Ankle flexibility and injury patterns in dancers

Ethan R. Wiesler, D. Monte Hunter, David F. Martin, Walton W. Curl, Helena Hoen

Research output: Contribution to journalArticlepeer-review

130 Scopus citations


Lower-extremity injuries are common among dancers and cause significant absences from rehearsals and performances. For this study of lower-extremity injuries in 101 ballet and 47 modern dance students, injuries requiring medical attention sustained over 1 academic year were associated with the following data obtained at the beginning of the school year: ankle flexibility, sex, dance discipline, previous injury, body mass index, and years of training. Eighty-three of the 148 students (age range, 12 to 28 years) reported prior lower-limb injuries, the most common being ankle sprains (28% of all dancers). Previous leg injuries correlated significantly with lower dorsiflexion measurements and with more new injuries. Female students had greater ankle and first metatarsophalangeal flexibility. Modern dancers had greater ankle inversion. Ninety-four students sustained 177 injuries during the study, including 75 sprains or strains and 71 cases of tendinitis. Thirty-nine percent (N = 69) were ankle injuries; 18% (N = 33) were knee injuries; 23% (N = 40) were foot injuries; and 20% (N = 35) were either hip or thigh injuries. Sixty-seven percent (N = 78) of the injured students were ballet dancers. Age, years of training, body mass index, sex, and ankle range of motion measurement had no predictive value for injury; previous injury and dance discipline both correlated with increased risk of injury.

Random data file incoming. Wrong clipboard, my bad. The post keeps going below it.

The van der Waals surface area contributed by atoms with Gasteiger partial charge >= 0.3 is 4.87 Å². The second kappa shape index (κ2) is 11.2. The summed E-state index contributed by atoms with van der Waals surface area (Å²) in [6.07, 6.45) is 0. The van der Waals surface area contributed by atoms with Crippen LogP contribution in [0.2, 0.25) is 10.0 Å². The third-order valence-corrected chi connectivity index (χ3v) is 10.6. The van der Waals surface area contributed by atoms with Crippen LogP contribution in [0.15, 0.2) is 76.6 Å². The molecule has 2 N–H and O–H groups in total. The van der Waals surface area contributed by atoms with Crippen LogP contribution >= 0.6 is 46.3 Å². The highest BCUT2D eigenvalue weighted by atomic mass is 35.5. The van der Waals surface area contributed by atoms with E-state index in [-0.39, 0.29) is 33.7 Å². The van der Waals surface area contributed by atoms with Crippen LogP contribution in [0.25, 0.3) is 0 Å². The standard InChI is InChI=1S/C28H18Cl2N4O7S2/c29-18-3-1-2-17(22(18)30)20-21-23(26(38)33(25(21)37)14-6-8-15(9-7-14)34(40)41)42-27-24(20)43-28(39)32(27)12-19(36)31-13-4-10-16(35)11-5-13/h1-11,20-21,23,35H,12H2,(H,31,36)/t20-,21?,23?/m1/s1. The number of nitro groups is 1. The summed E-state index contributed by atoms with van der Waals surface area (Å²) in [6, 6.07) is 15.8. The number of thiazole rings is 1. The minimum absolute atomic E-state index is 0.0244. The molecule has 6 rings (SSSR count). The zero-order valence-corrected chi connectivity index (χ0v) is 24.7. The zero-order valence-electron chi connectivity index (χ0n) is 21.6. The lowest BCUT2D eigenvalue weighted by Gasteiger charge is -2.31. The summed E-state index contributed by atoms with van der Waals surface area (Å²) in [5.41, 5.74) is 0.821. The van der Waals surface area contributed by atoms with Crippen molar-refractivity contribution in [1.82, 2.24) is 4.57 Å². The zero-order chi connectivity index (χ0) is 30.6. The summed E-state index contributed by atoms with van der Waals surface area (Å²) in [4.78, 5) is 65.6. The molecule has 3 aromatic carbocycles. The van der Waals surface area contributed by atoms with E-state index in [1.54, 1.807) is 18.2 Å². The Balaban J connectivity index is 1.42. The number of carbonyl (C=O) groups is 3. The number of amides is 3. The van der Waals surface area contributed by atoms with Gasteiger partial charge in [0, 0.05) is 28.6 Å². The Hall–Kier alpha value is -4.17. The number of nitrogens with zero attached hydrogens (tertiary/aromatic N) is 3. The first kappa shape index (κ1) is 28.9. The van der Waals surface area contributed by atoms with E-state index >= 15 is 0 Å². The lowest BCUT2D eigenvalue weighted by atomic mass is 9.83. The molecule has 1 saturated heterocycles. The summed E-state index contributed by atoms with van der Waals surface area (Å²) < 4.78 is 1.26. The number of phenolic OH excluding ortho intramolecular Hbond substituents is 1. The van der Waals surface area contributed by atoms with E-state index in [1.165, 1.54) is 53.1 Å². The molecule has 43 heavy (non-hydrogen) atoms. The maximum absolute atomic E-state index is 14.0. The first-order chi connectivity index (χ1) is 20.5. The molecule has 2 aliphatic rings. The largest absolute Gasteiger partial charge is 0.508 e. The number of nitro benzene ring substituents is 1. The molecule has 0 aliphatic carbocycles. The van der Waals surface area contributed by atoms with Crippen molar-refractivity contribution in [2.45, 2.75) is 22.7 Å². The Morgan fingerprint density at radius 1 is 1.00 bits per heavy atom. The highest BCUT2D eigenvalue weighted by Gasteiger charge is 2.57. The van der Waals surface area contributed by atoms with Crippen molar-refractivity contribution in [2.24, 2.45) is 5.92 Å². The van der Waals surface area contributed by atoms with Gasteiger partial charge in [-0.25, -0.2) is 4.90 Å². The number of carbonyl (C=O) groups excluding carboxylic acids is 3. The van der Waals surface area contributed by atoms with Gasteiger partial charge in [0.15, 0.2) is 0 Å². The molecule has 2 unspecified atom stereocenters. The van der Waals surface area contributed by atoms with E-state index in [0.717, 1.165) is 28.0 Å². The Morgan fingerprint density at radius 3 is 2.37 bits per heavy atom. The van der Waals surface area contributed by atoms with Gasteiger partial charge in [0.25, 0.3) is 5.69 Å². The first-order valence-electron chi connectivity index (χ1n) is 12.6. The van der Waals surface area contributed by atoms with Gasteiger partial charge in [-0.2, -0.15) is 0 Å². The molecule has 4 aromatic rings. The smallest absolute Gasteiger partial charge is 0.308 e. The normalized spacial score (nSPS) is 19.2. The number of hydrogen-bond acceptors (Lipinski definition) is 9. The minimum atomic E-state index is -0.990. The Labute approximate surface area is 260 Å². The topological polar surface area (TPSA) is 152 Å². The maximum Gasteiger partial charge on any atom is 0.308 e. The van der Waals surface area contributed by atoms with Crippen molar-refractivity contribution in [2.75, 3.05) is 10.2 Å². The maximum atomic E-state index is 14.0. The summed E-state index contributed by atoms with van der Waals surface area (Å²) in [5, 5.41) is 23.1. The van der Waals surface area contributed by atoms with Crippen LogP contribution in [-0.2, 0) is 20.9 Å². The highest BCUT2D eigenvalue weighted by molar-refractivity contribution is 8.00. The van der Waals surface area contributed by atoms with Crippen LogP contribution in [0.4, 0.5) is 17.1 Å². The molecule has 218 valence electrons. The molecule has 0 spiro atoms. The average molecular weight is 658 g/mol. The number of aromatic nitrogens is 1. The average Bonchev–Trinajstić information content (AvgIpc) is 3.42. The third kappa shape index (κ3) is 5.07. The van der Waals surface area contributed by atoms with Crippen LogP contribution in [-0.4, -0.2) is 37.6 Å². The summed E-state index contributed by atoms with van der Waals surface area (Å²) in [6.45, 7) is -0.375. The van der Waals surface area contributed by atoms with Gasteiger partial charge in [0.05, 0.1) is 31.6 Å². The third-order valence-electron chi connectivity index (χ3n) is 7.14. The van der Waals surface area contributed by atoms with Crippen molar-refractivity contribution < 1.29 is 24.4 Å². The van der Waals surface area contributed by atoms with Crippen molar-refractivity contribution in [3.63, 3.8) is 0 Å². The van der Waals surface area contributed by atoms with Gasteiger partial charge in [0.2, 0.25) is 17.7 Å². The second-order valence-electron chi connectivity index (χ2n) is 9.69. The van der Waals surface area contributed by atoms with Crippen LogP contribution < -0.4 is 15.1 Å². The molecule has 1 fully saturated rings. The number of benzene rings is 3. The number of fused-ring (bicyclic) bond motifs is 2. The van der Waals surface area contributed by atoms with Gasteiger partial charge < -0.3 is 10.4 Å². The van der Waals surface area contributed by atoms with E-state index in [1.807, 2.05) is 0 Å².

Original languageEnglish (US)
Pages (from-to)754-757
Number of pages4
JournalAmerican Journal of Sports Medicine
Issue number6
StatePublished - 1996
Externally publishedYes

ASJC Scopus subject areas

  • Orthopedics and Sports Medicine
  • Physical Therapy, Sports Therapy and Rehabilitation


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